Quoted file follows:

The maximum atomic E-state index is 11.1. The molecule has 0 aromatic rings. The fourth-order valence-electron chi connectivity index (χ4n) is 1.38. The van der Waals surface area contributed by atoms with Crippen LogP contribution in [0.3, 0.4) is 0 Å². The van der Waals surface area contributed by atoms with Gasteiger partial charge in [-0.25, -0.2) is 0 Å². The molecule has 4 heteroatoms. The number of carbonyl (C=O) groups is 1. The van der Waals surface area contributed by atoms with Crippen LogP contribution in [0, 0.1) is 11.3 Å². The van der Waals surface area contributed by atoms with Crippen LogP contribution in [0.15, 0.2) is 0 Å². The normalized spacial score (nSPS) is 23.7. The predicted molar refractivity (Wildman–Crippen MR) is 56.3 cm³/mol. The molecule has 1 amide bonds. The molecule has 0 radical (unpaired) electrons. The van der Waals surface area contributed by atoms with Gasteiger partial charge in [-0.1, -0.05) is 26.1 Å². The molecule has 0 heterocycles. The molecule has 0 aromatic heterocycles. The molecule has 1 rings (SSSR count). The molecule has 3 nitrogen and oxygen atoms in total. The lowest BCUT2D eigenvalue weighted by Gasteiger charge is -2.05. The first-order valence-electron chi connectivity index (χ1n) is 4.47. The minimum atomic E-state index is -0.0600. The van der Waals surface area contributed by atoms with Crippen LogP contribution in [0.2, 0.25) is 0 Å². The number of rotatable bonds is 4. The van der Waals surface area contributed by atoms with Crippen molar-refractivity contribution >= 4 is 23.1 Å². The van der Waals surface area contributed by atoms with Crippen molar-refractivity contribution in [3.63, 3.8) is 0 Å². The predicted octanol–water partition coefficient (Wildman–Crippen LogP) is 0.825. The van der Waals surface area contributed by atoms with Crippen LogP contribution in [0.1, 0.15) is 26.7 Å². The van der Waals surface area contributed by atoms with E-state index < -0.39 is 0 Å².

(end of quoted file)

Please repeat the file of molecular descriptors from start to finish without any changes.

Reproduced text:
The maximum atomic E-state index is 11.1. The molecule has 0 aromatic rings. The fourth-order valence-electron chi connectivity index (χ4n) is 1.38. The van der Waals surface area contributed by atoms with Crippen LogP contribution in [0.3, 0.4) is 0 Å². The van der Waals surface area contributed by atoms with Gasteiger partial charge in [-0.25, -0.2) is 0 Å². The molecule has 4 heteroatoms. The number of carbonyl (C=O) groups is 1. The van der Waals surface area contributed by atoms with Crippen LogP contribution in [0, 0.1) is 11.3 Å². The van der Waals surface area contributed by atoms with Crippen LogP contribution in [0.15, 0.2) is 0 Å². The normalized spacial score (nSPS) is 23.7. The predicted molar refractivity (Wildman–Crippen MR) is 56.3 cm³/mol. The molecule has 1 amide bonds. The molecule has 0 radical (unpaired) electrons. The van der Waals surface area contributed by atoms with Gasteiger partial charge in [-0.1, -0.05) is 26.1 Å². The molecule has 0 heterocycles. The molecule has 0 aromatic heterocycles. The molecule has 1 rings (SSSR count). The molecule has 3 nitrogen and oxygen atoms in total. The lowest BCUT2D eigenvalue weighted by Gasteiger charge is -2.05. The first-order valence-electron chi connectivity index (χ1n) is 4.47. The minimum atomic E-state index is -0.0600. The van der Waals surface area contributed by atoms with Crippen LogP contribution in [0.2, 0.25) is 0 Å². The number of rotatable bonds is 4. The van der Waals surface area contributed by atoms with Crippen molar-refractivity contribution >= 4 is 23.1 Å². The van der Waals surface area contributed by atoms with Crippen molar-refractivity contribution in [3.63, 3.8) is 0 Å². The predicted octanol–water partition coefficient (Wildman–Crippen LogP) is 0.825. The van der Waals surface area contributed by atoms with Crippen LogP contribution in [0.1, 0.15) is 26.7 Å². The van der Waals surface area contributed by atoms with E-state index < -0.39 is 0 Å².